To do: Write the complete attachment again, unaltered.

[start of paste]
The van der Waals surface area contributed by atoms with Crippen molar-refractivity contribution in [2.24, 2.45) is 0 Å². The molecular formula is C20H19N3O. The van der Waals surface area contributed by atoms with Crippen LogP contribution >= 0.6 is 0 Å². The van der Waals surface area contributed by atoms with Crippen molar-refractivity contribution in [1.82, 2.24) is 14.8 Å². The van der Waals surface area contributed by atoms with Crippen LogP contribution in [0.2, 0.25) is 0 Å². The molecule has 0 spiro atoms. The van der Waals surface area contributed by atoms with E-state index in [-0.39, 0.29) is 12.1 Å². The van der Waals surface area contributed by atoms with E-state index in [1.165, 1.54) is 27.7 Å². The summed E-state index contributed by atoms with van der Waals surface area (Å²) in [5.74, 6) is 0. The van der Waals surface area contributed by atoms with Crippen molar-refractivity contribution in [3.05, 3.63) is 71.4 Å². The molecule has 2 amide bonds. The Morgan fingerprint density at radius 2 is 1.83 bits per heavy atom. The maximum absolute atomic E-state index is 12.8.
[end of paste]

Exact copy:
The van der Waals surface area contributed by atoms with Crippen molar-refractivity contribution in [2.24, 2.45) is 0 Å². The molecular formula is C20H19N3O. The van der Waals surface area contributed by atoms with Crippen LogP contribution >= 0.6 is 0 Å². The van der Waals surface area contributed by atoms with Crippen molar-refractivity contribution in [1.82, 2.24) is 14.8 Å². The van der Waals surface area contributed by atoms with Crippen LogP contribution in [0.2, 0.25) is 0 Å². The molecule has 0 spiro atoms. The van der Waals surface area contributed by atoms with E-state index in [-0.39, 0.29) is 12.1 Å². The van der Waals surface area contributed by atoms with E-state index in [1.165, 1.54) is 27.7 Å². The summed E-state index contributed by atoms with van der Waals surface area (Å²) in [5.74, 6) is 0. The van der Waals surface area contributed by atoms with Crippen molar-refractivity contribution in [3.05, 3.63) is 71.4 Å². The molecule has 2 amide bonds. The Morgan fingerprint density at radius 2 is 1.83 bits per heavy atom. The maximum absolute atomic E-state index is 12.8.